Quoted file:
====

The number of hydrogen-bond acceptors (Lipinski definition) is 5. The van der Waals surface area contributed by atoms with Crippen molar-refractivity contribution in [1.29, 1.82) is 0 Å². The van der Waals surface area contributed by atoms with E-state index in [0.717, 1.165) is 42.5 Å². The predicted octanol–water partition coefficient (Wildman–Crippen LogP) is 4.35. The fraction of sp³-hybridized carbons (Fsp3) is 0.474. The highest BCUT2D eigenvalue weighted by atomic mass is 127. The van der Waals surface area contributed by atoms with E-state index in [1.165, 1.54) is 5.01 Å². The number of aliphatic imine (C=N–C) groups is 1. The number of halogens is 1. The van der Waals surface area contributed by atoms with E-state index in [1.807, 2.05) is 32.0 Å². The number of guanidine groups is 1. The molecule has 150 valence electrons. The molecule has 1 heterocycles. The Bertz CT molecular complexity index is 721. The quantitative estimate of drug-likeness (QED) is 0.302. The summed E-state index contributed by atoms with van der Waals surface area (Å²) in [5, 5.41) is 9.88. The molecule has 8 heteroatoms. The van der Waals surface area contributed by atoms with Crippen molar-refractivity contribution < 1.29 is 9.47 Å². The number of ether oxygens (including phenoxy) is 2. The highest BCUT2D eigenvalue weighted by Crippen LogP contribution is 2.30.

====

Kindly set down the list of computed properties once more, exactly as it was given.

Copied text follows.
The number of hydrogen-bond acceptors (Lipinski definition) is 5. The van der Waals surface area contributed by atoms with Crippen molar-refractivity contribution in [1.29, 1.82) is 0 Å². The van der Waals surface area contributed by atoms with E-state index in [0.717, 1.165) is 42.5 Å². The predicted octanol–water partition coefficient (Wildman–Crippen LogP) is 4.35. The fraction of sp³-hybridized carbons (Fsp3) is 0.474. The highest BCUT2D eigenvalue weighted by atomic mass is 127. The van der Waals surface area contributed by atoms with E-state index in [1.165, 1.54) is 5.01 Å². The number of aliphatic imine (C=N–C) groups is 1. The number of halogens is 1. The van der Waals surface area contributed by atoms with E-state index in [1.807, 2.05) is 32.0 Å². The number of guanidine groups is 1. The molecule has 150 valence electrons. The molecule has 1 heterocycles. The Bertz CT molecular complexity index is 721. The quantitative estimate of drug-likeness (QED) is 0.302. The summed E-state index contributed by atoms with van der Waals surface area (Å²) in [5, 5.41) is 9.88. The molecule has 8 heteroatoms. The van der Waals surface area contributed by atoms with Crippen molar-refractivity contribution < 1.29 is 9.47 Å². The number of ether oxygens (including phenoxy) is 2. The highest BCUT2D eigenvalue weighted by Crippen LogP contribution is 2.30.